After, in the mobile-first-world

Today, however, this process is breaking into parts and shifting towards a more flexible, on-the-go and mobile-friendly one. Therefore, now and in the foreseeable future a typical purchase will likely be along these lines–doing the initial product research on a smartphone in the evening while waiting for a friend in a car, browsing again through the selection and offers at the end of the day at home via a PC, going to bed and getting up thinking which product and offer best suits you, taking the subway to work while rechecking and finalizing your decision throughout the day on various devices, then finally making this purchase on a PC in the evening. I call this the mobile purchase.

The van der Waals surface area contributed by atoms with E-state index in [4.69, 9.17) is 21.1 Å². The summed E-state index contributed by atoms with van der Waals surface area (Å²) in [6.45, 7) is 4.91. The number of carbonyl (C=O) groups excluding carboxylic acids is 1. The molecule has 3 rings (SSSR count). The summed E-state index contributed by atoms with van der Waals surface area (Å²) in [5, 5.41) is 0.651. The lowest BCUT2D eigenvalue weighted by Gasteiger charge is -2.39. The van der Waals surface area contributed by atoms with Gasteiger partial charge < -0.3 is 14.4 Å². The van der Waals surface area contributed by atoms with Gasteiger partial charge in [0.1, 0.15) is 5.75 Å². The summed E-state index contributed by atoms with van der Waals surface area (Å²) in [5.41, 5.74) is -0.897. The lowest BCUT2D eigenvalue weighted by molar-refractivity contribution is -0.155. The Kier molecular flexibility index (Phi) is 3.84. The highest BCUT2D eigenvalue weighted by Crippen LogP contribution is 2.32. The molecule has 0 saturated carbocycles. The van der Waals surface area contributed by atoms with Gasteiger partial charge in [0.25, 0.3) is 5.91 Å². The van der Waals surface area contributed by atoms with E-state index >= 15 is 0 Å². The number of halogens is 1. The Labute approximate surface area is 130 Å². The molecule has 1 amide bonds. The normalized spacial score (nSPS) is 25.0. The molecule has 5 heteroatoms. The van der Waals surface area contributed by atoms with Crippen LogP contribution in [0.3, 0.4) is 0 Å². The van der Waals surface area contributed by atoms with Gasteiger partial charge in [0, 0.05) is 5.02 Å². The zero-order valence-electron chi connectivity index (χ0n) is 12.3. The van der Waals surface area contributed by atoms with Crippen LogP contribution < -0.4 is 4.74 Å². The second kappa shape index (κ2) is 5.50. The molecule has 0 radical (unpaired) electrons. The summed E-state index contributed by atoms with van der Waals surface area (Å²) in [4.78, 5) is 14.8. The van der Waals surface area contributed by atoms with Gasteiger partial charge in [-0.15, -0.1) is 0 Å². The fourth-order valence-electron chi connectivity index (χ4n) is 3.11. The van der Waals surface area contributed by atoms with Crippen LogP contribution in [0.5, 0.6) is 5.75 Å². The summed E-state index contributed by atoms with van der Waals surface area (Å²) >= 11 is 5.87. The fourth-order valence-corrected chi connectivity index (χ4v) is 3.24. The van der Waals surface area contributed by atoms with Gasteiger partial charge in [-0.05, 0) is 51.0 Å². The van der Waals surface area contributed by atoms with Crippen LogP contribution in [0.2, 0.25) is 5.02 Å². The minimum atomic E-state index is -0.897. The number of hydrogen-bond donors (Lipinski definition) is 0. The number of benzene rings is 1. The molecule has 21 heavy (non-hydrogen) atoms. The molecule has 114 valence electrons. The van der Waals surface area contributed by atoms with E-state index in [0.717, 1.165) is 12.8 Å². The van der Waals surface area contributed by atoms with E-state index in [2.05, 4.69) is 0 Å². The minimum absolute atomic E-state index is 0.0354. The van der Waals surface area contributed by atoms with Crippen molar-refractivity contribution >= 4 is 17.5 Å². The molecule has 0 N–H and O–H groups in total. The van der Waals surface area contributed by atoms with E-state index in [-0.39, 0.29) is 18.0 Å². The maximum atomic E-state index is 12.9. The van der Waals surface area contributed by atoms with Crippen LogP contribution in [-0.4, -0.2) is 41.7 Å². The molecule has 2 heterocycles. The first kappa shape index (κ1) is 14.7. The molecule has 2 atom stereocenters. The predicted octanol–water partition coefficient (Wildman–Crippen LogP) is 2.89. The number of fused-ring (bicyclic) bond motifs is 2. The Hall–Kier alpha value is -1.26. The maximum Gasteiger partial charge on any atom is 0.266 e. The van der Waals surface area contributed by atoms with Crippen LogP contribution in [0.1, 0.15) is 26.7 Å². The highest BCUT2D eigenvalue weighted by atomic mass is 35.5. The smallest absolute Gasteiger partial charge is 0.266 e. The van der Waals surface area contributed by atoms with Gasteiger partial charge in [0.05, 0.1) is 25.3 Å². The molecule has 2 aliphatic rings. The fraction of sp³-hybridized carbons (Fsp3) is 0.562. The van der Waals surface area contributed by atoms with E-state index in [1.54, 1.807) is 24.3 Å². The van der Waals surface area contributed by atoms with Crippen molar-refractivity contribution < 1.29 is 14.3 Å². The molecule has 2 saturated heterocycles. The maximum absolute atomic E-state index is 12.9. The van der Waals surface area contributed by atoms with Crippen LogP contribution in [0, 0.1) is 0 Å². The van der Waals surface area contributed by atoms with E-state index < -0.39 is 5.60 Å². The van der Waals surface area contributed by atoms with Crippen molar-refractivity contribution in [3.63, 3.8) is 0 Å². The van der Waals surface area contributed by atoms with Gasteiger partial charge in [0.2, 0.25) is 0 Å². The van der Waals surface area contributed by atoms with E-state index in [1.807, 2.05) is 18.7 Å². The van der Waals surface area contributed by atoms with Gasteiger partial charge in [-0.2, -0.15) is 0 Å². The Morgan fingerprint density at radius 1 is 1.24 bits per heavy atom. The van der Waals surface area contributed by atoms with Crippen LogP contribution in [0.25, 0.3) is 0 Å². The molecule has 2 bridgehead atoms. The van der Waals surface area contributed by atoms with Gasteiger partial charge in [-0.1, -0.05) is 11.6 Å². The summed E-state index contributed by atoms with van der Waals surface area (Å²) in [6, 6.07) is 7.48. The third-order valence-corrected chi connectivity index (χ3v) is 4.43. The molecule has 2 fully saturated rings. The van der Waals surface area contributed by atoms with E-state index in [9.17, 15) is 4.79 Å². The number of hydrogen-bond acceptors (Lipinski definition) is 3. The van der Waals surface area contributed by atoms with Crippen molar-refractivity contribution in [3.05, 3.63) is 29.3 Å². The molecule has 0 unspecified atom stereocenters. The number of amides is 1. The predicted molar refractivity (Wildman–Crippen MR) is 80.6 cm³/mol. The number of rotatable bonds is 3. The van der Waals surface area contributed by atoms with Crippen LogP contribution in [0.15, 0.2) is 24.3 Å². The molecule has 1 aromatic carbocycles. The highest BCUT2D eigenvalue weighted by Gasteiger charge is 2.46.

Now let's see what these changes look like in a real-world example. With this example I want to accomplish two main goals:

  1. to show you how online purchasing behavior and user-business engagement is changing and
  2. to show you how to handle and adapt to this change within AdWords campaign management, specifically–how to apply smart bid management with the help of micro-conversion set up and tracking and cross-device conversion tracking    

Given that in recent years home furnishing along with clothes, cosmetics and electronics have been one of the most popular items sold online, let's say we own a simple furniture store that has a significant and increasing share of revenue from e-commerce. For the sake of simplicity, let's assume that our target CPA is $100.  

1. Define and Understand Your Buyer Personas